People who do not understand the real reason for sayings such as Chao-zhou's 'I do not like hearing the word 'Buddha' or  'If I mistakenly utter the Buddha's name but once, I shall rinse my mouth out for three days,' are unaware of the compassionate heart he had when teaching his disciples to disengage themselves from illusory 'Buddhas' and quote him to vilify the Pure Land method as the concern of ignorant old women Again, some people regard the Chan practice as the occupation of heretical seekers of emptiness. In short, they pretend that they are always right whereas others are always wrong.

This sort of controversy is endless and not only contradicts the good intention of the Buddha and Patriarchs in setting up convenient methods of teaching the Dharma, but it also furnishes outsiders with a good pretext to criticize and hinder it. The consequences being so great, I especially draw the attention of experienced devotees as well as beginners to this unfortunate state of things so that they can put an end to it; if it is allowed to continue, it will strangle the Buddhadharma to death.

We should know that all methods lead to the same result. Students of Buddhism should read and reread Chan Master Yong-ming's works Zong Jing Lu and Wan Shan Tong Gui Ji.[8] Students of the Pure Land School should read and understand well the chapter on Mahastharna's means of perfection in the Surangama Sutra[7], and so recognize the self-natured Pure Land by keeping from delusion and turning to the inner reality without wandering in search of externals. If we comprehend this truth we can, while not straying from it, speak of either Chan or Pure Land, of either East or West, both of which are reachable, and of either 'existence' or 'non-existence' which will no longer hinder us. This is the moment when either 'form' or 'smell' are but the Profound Mean, the Self-natured Amitabha  and the Pure Land which is but Mind, all of which will be attainable in a place where there are not too many creepers [i.e.. expedient methods which, in Chan terminology, are likened to creepers' which hide the trunk of the tree and should never be clung to in quest of the latter, or self-nature].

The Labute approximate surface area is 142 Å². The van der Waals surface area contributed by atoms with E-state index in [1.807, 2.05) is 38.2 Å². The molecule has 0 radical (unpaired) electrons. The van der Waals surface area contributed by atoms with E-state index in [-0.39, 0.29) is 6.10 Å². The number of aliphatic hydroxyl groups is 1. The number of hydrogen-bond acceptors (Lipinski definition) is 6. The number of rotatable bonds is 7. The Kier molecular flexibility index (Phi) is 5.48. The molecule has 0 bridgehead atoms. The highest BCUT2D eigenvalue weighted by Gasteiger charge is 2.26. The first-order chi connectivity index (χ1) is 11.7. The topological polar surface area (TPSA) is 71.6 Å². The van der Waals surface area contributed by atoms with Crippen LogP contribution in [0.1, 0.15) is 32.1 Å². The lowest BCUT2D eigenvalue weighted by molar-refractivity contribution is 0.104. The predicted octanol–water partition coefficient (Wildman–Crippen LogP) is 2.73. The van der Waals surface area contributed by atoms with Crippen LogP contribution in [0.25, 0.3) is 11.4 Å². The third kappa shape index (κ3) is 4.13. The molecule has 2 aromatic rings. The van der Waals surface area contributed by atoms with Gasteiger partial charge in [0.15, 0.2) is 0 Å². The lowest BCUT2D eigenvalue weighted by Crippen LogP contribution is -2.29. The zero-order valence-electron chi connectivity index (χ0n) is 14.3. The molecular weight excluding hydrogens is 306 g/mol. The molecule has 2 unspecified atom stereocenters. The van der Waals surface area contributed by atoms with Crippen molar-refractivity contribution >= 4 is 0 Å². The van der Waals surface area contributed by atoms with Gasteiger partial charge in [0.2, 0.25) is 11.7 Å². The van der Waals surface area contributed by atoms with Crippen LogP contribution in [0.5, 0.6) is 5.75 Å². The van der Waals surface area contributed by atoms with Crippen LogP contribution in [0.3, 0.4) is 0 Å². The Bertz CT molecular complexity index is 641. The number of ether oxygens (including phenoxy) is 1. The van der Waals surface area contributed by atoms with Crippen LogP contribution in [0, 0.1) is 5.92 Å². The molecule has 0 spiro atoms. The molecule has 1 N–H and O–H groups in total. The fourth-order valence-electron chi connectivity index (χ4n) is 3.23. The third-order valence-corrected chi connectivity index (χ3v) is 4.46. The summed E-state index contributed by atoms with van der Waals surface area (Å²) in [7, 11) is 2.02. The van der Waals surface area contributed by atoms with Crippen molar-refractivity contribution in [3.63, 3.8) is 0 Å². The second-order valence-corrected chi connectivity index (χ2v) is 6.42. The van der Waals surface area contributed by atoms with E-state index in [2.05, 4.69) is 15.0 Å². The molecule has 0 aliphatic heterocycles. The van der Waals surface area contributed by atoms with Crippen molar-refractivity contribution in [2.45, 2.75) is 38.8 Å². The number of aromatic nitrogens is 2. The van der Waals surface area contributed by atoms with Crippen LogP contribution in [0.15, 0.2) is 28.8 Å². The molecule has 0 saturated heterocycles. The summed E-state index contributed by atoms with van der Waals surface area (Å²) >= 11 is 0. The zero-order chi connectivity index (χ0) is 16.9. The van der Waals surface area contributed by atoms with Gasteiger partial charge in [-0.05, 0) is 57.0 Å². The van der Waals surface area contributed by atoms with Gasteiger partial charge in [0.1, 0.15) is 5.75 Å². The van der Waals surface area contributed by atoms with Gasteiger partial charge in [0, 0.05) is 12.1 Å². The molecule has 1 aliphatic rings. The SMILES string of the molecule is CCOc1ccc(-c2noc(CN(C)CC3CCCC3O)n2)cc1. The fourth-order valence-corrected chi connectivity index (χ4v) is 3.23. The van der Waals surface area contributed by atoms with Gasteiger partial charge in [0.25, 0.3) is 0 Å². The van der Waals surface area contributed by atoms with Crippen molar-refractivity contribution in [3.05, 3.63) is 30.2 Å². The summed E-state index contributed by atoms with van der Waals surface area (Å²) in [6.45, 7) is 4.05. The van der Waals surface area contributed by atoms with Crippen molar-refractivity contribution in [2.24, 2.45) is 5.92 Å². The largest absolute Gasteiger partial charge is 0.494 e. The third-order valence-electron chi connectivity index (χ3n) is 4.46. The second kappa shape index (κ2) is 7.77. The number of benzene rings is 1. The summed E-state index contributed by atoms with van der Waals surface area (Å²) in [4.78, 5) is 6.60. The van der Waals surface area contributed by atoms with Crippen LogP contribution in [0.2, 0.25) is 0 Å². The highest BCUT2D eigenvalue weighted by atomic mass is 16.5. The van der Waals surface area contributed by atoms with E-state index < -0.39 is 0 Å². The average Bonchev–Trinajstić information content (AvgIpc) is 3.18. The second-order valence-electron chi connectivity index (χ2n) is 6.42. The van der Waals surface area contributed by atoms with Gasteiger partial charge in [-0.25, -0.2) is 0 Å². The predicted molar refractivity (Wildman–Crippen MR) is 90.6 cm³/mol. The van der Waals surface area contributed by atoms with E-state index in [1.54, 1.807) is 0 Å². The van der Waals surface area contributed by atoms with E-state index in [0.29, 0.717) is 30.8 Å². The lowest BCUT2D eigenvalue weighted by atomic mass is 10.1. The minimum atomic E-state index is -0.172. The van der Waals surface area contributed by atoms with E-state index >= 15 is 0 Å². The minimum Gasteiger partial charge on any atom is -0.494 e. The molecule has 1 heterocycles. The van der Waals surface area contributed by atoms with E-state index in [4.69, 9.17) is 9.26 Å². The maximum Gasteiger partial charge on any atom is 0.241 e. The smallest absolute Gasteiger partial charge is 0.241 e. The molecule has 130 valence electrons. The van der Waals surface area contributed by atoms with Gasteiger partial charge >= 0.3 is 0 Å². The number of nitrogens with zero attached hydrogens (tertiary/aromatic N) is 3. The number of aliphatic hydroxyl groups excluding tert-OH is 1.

The Surangama Sutra says,  'Just wipe out all worldly feelings and passions, beyond which nothing can be interpreted as holy'. If we can do so and thereby cut off all false thoughts, attachments and habits, we shall be Bodhisattvas, Patriarchs and Buddhas; otherwise we shall continue to be living beings.

Reciters of the Buddha's name should never cling to that name for it can become as harmful as poison. We now recite the Buddha's name because our habits are deeply rooted from time without beginning and our thoughts cannot be easily stopped. So we use his name as a prop in our striving to wipe out all rising thoughts until they eventually vanish completely and give way to the Pure Land which will then manifest itself. So why should we seek it from outside?



3. Hua-tou is the mind before it is stirred by a thought. The technique was devised by enlightened Masters who taught their disciples to concentrate their attention on the mind for the purpose of stopping all thought to realize singleness of mind for the perception of their self-nature.

4. Quoted frorn Manjusri's Long Gatha in the Surangama Sutra. (See The Secrets of Chinese Medítation, page 34, and The Surangama Sutra, pages 143-9

5. See Chan and Zen Teaching, Third Series, Part 1, The Altar Sutra.

6. The Fourth Patriarch of the Chan sect in India. See Chan and Zen Teaching, Second Series, page 34.

7. Otherwise known as Fa-zang (643-712). He was a prolific commentator on the Hua-yan.

8. Both works explain the inter-relationship of al! methods of practice and their common aim, i.e. the realization of Bodhi, despite their classification into different schools.